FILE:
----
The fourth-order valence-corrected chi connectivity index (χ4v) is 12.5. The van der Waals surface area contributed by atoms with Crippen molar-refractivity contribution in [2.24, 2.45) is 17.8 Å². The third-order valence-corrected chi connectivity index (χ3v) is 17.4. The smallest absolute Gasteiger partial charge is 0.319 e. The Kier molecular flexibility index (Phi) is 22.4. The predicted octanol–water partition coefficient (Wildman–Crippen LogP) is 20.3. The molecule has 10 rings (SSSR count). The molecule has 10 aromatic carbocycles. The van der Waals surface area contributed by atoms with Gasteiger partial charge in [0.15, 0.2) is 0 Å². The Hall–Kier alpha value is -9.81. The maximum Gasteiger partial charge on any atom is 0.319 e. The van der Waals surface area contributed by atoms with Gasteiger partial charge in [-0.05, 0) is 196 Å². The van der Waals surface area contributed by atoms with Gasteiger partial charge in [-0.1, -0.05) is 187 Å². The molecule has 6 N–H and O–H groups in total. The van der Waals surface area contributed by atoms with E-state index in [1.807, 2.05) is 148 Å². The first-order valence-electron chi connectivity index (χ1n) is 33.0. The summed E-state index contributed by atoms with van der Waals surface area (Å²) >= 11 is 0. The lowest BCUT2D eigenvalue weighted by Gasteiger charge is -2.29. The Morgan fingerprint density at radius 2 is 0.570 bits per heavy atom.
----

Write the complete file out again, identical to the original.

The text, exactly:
The fourth-order valence-corrected chi connectivity index (χ4v) is 12.5. The van der Waals surface area contributed by atoms with Crippen molar-refractivity contribution in [2.24, 2.45) is 17.8 Å². The third-order valence-corrected chi connectivity index (χ3v) is 17.4. The smallest absolute Gasteiger partial charge is 0.319 e. The Kier molecular flexibility index (Phi) is 22.4. The predicted octanol–water partition coefficient (Wildman–Crippen LogP) is 20.3. The molecule has 10 rings (SSSR count). The molecule has 10 aromatic carbocycles. The van der Waals surface area contributed by atoms with Gasteiger partial charge in [0.15, 0.2) is 0 Å². The Hall–Kier alpha value is -9.81. The maximum Gasteiger partial charge on any atom is 0.319 e. The van der Waals surface area contributed by atoms with Gasteiger partial charge in [-0.05, 0) is 196 Å². The van der Waals surface area contributed by atoms with Gasteiger partial charge in [-0.1, -0.05) is 187 Å². The molecule has 6 N–H and O–H groups in total. The van der Waals surface area contributed by atoms with E-state index in [1.807, 2.05) is 148 Å². The first-order valence-electron chi connectivity index (χ1n) is 33.0. The summed E-state index contributed by atoms with van der Waals surface area (Å²) >= 11 is 0. The lowest BCUT2D eigenvalue weighted by Gasteiger charge is -2.29. The Morgan fingerprint density at radius 2 is 0.570 bits per heavy atom.